I also saw Duomo di San Martino which was particularly stunning. In the evening the sun filters through the stained glass in the back of the church in the most beautiful of ways. I saw Palazzo Ducale di Lucca, Piazza Napoleone, Chiesa dei Santi Giovanni e Reparata and Cheese di San Giusto. I decided to eat dinner in Lucca just to extend my time in the city a bit more and had a wonderful tagliatelle with truffle for such a good price compared to the big cities.
If you couldn’t tell already, I loved the city and would highly recommend you to see it for yourself. I only had a half day there and I wish that I had more time but for a recommendation, I think that a half day is fine in terms of being able to see everything. But if you think you might fall in love with the quiet little village then maybe plan on a full day.
Unfortunately the last leg of my Tuscan journey didn’t go as smoothly as the others. I missed my train because I was looking for a direct train to Siena without realizing I needed a different train before connecting to Siena. Usually there are a handful of train attendants running around the station but the only one I could find blew me off as it was finally my turn in line to talk to her and never returned.
An hour later I was able to get on my first train but unfortunately, the connection to Siena was covered by a bus and not a train like the original route. While it was cool that I got to see much more of the little towns dotted around the region, the bus got caught in markets and even made a wrong turn at one point and so I ended up arriving to Siena at noon instead of 10 am. Considering my bus left for to Rome at 3:25, it really was a big blow to my schedule.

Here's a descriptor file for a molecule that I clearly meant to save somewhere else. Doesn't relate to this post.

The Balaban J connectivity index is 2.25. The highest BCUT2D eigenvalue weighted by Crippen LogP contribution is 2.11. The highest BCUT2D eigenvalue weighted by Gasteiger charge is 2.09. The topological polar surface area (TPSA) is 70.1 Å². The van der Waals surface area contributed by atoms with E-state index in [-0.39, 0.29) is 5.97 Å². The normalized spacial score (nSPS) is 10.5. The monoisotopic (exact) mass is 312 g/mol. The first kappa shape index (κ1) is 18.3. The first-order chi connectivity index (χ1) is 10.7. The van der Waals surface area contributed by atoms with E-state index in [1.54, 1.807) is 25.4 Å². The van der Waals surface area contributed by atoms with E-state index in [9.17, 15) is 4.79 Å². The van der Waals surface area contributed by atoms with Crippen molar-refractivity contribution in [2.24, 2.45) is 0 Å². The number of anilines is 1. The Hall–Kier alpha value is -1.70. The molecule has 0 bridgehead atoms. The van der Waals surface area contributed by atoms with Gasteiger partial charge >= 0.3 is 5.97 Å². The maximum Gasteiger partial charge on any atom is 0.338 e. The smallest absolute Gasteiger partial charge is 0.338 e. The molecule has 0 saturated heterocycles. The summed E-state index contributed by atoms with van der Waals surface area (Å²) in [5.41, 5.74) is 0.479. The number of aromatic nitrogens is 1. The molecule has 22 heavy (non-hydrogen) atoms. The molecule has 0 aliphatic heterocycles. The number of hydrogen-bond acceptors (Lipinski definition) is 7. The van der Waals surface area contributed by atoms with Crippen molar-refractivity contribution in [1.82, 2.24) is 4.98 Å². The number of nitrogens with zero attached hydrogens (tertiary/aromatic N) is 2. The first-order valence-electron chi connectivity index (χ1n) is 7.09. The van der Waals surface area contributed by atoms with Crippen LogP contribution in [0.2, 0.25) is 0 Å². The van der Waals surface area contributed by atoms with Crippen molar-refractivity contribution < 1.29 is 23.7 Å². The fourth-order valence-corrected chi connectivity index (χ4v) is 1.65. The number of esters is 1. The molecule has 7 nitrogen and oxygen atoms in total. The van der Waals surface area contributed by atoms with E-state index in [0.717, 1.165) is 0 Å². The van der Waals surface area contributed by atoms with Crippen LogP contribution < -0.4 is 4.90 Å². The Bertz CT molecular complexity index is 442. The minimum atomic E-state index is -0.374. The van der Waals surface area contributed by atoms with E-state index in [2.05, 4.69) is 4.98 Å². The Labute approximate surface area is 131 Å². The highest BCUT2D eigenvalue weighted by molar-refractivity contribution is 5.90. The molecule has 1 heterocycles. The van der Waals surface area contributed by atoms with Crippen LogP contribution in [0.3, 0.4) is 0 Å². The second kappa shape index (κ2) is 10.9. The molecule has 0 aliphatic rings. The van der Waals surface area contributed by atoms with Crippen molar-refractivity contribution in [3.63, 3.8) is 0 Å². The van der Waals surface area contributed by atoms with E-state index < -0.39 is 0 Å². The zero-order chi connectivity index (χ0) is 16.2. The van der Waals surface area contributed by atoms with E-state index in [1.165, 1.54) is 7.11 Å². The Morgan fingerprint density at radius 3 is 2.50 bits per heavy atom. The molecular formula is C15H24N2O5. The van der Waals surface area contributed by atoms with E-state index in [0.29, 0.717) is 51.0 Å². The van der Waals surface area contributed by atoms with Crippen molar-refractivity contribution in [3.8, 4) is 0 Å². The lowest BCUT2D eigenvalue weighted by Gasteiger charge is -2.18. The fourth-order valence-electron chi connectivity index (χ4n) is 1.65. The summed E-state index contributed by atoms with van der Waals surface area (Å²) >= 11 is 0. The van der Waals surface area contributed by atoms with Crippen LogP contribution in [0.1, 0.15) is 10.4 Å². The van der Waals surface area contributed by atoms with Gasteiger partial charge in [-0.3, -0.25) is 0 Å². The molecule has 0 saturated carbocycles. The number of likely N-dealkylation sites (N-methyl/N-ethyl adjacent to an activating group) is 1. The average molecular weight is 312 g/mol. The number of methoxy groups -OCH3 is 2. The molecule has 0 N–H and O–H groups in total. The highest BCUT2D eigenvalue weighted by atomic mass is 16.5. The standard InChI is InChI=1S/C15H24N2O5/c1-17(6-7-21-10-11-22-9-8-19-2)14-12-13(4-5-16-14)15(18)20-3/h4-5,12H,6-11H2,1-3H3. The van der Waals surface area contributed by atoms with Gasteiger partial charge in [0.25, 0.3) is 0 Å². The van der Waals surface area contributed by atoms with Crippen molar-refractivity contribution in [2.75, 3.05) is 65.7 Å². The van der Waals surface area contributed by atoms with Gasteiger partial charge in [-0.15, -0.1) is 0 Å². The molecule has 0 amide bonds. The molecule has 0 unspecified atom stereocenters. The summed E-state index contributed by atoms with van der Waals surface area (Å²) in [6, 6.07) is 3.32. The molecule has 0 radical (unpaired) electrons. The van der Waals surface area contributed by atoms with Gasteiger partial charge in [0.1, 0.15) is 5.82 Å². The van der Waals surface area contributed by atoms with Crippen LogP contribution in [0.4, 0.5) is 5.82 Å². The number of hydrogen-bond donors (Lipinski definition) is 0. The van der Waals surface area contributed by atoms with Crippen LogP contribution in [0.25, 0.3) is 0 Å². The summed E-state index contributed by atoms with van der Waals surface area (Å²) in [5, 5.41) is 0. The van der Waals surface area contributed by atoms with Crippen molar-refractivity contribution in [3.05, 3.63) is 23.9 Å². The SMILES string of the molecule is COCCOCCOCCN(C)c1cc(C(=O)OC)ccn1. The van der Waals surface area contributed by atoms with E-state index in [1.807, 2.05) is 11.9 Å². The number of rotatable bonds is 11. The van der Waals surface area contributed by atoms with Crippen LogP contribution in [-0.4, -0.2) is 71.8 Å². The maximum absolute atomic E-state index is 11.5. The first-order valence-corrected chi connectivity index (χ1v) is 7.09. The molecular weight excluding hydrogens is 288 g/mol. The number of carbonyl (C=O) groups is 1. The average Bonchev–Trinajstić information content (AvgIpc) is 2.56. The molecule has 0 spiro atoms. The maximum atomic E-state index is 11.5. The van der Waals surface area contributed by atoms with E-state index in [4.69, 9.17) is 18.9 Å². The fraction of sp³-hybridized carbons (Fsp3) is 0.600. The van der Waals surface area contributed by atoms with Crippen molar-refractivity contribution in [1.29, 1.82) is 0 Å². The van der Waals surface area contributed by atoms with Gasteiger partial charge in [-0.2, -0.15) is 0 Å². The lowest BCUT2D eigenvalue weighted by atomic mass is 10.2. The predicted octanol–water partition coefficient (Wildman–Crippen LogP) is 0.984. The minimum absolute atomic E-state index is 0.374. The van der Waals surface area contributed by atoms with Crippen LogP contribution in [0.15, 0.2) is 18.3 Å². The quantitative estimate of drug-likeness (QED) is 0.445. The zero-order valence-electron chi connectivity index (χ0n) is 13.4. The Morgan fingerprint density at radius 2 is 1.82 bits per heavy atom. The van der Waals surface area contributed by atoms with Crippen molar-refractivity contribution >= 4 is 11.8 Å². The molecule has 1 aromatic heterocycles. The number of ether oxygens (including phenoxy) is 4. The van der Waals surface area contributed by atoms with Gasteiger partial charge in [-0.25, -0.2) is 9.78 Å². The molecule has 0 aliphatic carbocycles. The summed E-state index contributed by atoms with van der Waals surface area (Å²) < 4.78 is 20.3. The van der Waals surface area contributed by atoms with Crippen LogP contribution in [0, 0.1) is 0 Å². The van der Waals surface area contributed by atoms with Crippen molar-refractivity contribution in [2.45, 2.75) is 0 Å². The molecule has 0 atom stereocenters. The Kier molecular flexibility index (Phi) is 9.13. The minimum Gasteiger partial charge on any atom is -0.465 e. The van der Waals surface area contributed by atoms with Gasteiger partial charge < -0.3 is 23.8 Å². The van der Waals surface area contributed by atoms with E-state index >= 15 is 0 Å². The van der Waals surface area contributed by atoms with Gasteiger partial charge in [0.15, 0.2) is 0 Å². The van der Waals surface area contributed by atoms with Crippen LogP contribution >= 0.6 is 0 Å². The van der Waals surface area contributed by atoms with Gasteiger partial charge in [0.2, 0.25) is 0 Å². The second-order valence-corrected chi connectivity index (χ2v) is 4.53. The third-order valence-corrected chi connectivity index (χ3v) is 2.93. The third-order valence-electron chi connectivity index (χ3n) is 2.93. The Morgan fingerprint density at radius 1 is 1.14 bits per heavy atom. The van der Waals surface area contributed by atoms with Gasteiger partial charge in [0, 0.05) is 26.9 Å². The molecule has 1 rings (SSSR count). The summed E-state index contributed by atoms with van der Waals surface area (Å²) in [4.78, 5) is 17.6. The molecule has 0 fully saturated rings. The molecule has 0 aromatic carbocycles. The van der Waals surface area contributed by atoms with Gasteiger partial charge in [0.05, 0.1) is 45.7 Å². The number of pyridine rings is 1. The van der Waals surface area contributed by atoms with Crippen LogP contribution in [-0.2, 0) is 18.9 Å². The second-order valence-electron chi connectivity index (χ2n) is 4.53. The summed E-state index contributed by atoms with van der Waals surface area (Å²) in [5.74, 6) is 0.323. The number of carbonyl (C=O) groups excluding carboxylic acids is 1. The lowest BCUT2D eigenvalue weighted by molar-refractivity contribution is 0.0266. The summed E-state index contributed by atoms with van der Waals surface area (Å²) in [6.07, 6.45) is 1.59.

I ended up being able to cross everything off of my must-see list despite the time crunch and the fact that the entire city is uphill and was a sunny, windless 80F/27C degrees. It would have been nice to leisurely walk through the city because it has a lot of the same vibes as Lucca but much bigger with a startling lack of greens and an abundance of red bricks.
I grabbed a ticket for the city bus to take me up to the city center from the train station which was by far the most antiquated and confusing ticket machine of my life. A German couple and I were trying to figure it out at the same time and (not that it was a competition but…) I figured it out first which kinda makes me a bit happy considering they more than likely grew up with ticket machines and public transport whereas I’ve only been dealing with it for 2 years.
Anyways, from where the bus dropped me I hurried up to Palazzo Pubblico in Piazza del Campo, passing by Palazzo Bichi and Palazzo Salimbeni on the way. From there I went up to Duomo and bought a combo ticket to the Cathedral, museum, library, crypts, and wall. I would have loved to see the crypts but I ran out of time and I could only step into the library for a quick photo before leaving, but I was able to go up on the wall to get a beautiful sweeping view of the city which made the bundle ticket totally worth it.
I power walked/jogged back to my city bus just in time (no small feat for those who know how bad my knees are, especially when going downhill). From the train station, I stopped by the cute little mall they have, washed up and finally grabbed some lunch at 3:15 pm from the grocery store. My bus to Rome was on time and an eventless journey. What happens after is a story for a different post.
I really liked Siena and although I wouldn’t make an effort to come back, I do wish that I had more time in the city. They have a Museum of Torture that looked so unique and interesting that I wish I had seen and a bunch of giant cathedrals I wish I could have gone in. I think a full half day would have been sufficient to appreciate the city.